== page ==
St Pancras Chest Clinic
26 Margaret Street, W1W 8NB
Medical dates:

Medical character:
1847 - ? 1969

Specialist (Out-Patients only)
The Infirmary for Consumption and Diseases of the Chest and Throat was founded in 1847.  It was located in a building in Margaret Street which had originally been a workhouse and also used as a dead house for the poor.

The Infirmary had no beds; it was essentially an out-patients dispensary which provided medical relief for the poor suffering from tuberculosis and other diseases of the chest.  It was staffed by physicians who also visited patients in their own homes.

In 1887, a time when there was an on-going conflict between orthodox practitioners and homeopaths,  two physicians - Apollinaris Victor Jagielski and Thomas Charles Marsh, both medically qualified - were accused by other members of the medical staff of treating patients homeopathically.  They were asked to desist.  However, a large injection of money into the coffers of the Infirmary enabled homeopathic supporters Robert Ellis Dudgeon and Edmund Beckett, Baron Grimthorpe, to join the governing body of the Infirmary.  In April, seven members of the medical staff resigned in protest over the adoption of a resolution made at a special meeting of the Governors, which allowed homeopaths to take and hold office on the staff.  Within one month three medical officers were appointed - two of whom were members of the British Homeopathic Society (founded in 1844 by Dr Frederic Hervey Foster Quin) and the third an allopath.

In 1888 an election was held to fill the vacant medical posts  and two more homeopaths were thereby appointed.

Until 1908 the Infirmary was also known as the Margaret Street Hospital for Consumption and Diseases of the Chest.

The Hospital was rebuilt in 1914.  It was officially reopened by the Princess Royal on 4th May 1915 as the Margaret Street Hospital for Consumption.

The basement contained a large Out-Patients Hall with consulting rooms.  There were also W.C.s and dressing rooms for men and women.  In one room was a model of the Fairlight Sanatorium in Hastings, which had 51 beds for male patients referred from the Hospital.  Female patients were sent to St Catherine's Home, a sanatorium at Burghfield Common, near Reading.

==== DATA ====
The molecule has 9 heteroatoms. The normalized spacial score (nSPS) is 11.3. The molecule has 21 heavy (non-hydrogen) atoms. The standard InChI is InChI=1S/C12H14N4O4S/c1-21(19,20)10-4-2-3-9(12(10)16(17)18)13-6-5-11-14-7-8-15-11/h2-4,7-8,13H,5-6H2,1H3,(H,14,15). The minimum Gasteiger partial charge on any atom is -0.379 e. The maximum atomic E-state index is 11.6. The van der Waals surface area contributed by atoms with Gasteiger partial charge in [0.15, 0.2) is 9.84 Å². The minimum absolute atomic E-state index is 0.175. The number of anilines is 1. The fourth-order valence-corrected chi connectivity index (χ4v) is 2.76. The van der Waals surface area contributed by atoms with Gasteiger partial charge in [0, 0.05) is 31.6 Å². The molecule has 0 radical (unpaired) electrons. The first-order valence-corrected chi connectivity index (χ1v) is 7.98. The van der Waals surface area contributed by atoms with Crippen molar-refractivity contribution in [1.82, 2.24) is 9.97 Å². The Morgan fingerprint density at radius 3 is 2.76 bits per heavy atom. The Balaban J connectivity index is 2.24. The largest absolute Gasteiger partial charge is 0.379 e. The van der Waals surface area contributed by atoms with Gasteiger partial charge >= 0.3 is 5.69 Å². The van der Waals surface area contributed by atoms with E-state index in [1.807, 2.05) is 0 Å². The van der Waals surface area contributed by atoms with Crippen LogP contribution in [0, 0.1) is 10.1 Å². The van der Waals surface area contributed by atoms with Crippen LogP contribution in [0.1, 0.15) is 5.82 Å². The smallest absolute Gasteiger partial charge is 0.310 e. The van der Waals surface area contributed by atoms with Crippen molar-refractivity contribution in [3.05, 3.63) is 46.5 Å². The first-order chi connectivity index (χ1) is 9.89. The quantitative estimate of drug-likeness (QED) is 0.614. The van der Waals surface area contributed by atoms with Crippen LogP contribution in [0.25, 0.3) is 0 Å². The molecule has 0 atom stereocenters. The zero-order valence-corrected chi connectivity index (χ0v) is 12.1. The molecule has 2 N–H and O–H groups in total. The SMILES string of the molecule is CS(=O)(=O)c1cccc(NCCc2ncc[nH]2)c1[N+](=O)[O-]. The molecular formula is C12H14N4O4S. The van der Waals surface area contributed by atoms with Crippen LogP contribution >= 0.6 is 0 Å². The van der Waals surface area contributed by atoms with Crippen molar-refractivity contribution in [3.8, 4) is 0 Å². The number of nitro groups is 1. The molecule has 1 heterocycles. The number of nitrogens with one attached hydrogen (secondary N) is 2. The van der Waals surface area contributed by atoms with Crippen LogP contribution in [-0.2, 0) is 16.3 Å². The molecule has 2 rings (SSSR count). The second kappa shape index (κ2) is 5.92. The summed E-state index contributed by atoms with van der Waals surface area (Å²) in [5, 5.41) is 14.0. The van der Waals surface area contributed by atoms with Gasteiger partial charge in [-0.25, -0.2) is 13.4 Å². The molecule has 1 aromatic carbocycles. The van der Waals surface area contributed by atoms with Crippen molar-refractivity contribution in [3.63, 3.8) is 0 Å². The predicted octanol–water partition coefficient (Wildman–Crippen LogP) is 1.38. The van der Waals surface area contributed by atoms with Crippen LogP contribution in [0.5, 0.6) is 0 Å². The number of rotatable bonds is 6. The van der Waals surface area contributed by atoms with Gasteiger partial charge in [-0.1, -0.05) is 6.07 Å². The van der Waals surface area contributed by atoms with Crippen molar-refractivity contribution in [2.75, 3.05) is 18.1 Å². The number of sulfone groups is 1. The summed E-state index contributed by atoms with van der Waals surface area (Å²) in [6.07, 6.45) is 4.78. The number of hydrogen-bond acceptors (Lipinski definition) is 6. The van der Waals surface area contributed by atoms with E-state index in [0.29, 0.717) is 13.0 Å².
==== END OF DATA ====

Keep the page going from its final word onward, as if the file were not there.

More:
The ground floor contained offices and a dispensary.  The upper part of the building, which had a separate entrance, was sublet.

 Restricted to the treatment of out-patients only, it opened daily at 1.30.  The varied special forms of treatment provided included tuberculin and contratoxin.  Many patients were enabled to continue working or attend school.

By the 1920s it was known as the Margaret Street Hospital.

On 4th November 1936 a new X-ray Department was officially opened by the Marchioness of Titchfield.  In the spring of 1937 a Hay Fever Ionization Clinic opened.

In 1948 the Hospital joined the NHS under the control of the Archway Group Hospital Management Committee, part of the North West Metropolitan Regional Hospital Board.  It was renamed the Margaret Street Hospital for Diseases of the Chest, and continued to treat patients with tuberculosis, mainly residents of the Borough of St Pancras.  Those who needed in-patient treatment were referred to the 92-bed TB Unit at the Whittington Hospital.

By the early 1950s the Hospital had been renamed the St Pancras Chest Clinic.

During 1964, despite the availability of vaccination and anti-tuberculosis drugs, the Clinic treated 121 men and 50 women, and 8 boys and 6 girls with pulmonary TB, and 7 men and 6 women with non-pulmonary TB.

The Clinic closed in the late 1960s.

Present status (April 2009)

The building now contains the London West End Blood Donor Centre.

26 Margaret Street

No. 26 Margaret Street (above and below).

26 Margaret Street
References (Accessed 19th April 2018)

(Author unstated) 1887 Resignation of the Medical Staff of the Margaret Street Infirmary for Consumption.  British Medical Journal 1 (1366), 541.

(Author unstated) 1887 The Margaret Street Infirmary.  British Medical Journal 1 (1367), 591.

(Author  unstated) 1908  Medical Education in London.  London, Conference of Deans of the Metropolitan Schools of Medicine.  p.124.

(Author unstated) 1915 Opened by the Princess Royal.  The Graphic, 8th May, 602.

(Author unstated) 1915 Hospital World.  Margaret Street Hospital for Consumption.  British Journal of Nursing (July), 98.

(Author unstated) 1936  Medical News.  British Medical Journal 2 (3958), 1011.

Chou J-Y 2016 Reforming towards a scientifix medicine and a changing social idenity:  British homoeopathy 1866-1893.  Thesis, University College London. 313-322.

Davies PDB 1963 Some problems of chest diseases in immigrants.  Proceedings of the Royal Society of Medicine 56, 565-566.

Franklin P 1939  Management of a hay-fever ionization clinic.  British Medical Journal 1 (4086), 871-872.

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http://archivehistoricengland.org.uk (2)
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